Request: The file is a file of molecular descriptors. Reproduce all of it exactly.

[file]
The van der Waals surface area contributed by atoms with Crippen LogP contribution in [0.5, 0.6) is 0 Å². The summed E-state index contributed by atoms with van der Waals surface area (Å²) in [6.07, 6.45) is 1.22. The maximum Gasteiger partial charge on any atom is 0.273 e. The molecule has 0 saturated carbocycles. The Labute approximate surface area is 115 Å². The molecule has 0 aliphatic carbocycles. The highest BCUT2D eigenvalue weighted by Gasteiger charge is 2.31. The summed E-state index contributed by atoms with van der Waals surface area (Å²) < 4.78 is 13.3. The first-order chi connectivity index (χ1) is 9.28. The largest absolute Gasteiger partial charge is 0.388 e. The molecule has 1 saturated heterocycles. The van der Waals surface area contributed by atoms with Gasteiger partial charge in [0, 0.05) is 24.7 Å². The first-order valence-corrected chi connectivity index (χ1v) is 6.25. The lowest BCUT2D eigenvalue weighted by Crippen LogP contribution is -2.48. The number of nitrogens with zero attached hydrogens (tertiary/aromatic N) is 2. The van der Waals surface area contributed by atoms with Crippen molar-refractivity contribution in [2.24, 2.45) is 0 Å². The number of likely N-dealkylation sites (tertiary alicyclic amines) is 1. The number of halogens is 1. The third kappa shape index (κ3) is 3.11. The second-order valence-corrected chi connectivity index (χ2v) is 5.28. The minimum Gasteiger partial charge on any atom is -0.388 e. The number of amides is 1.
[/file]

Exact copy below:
The van der Waals surface area contributed by atoms with Crippen LogP contribution in [0.5, 0.6) is 0 Å². The summed E-state index contributed by atoms with van der Waals surface area (Å²) in [6.07, 6.45) is 1.22. The maximum Gasteiger partial charge on any atom is 0.273 e. The molecule has 0 saturated carbocycles. The Labute approximate surface area is 115 Å². The molecule has 0 aliphatic carbocycles. The highest BCUT2D eigenvalue weighted by Gasteiger charge is 2.31. The summed E-state index contributed by atoms with van der Waals surface area (Å²) < 4.78 is 13.3. The first-order chi connectivity index (χ1) is 9.28. The largest absolute Gasteiger partial charge is 0.388 e. The molecule has 1 saturated heterocycles. The van der Waals surface area contributed by atoms with Gasteiger partial charge in [0, 0.05) is 24.7 Å². The first-order valence-corrected chi connectivity index (χ1v) is 6.25. The lowest BCUT2D eigenvalue weighted by Crippen LogP contribution is -2.48. The number of nitrogens with zero attached hydrogens (tertiary/aromatic N) is 2. The van der Waals surface area contributed by atoms with Crippen molar-refractivity contribution in [2.24, 2.45) is 0 Å². The number of likely N-dealkylation sites (tertiary alicyclic amines) is 1. The number of halogens is 1. The third kappa shape index (κ3) is 3.11. The second-order valence-corrected chi connectivity index (χ2v) is 5.28. The minimum Gasteiger partial charge on any atom is -0.388 e. The number of amides is 1.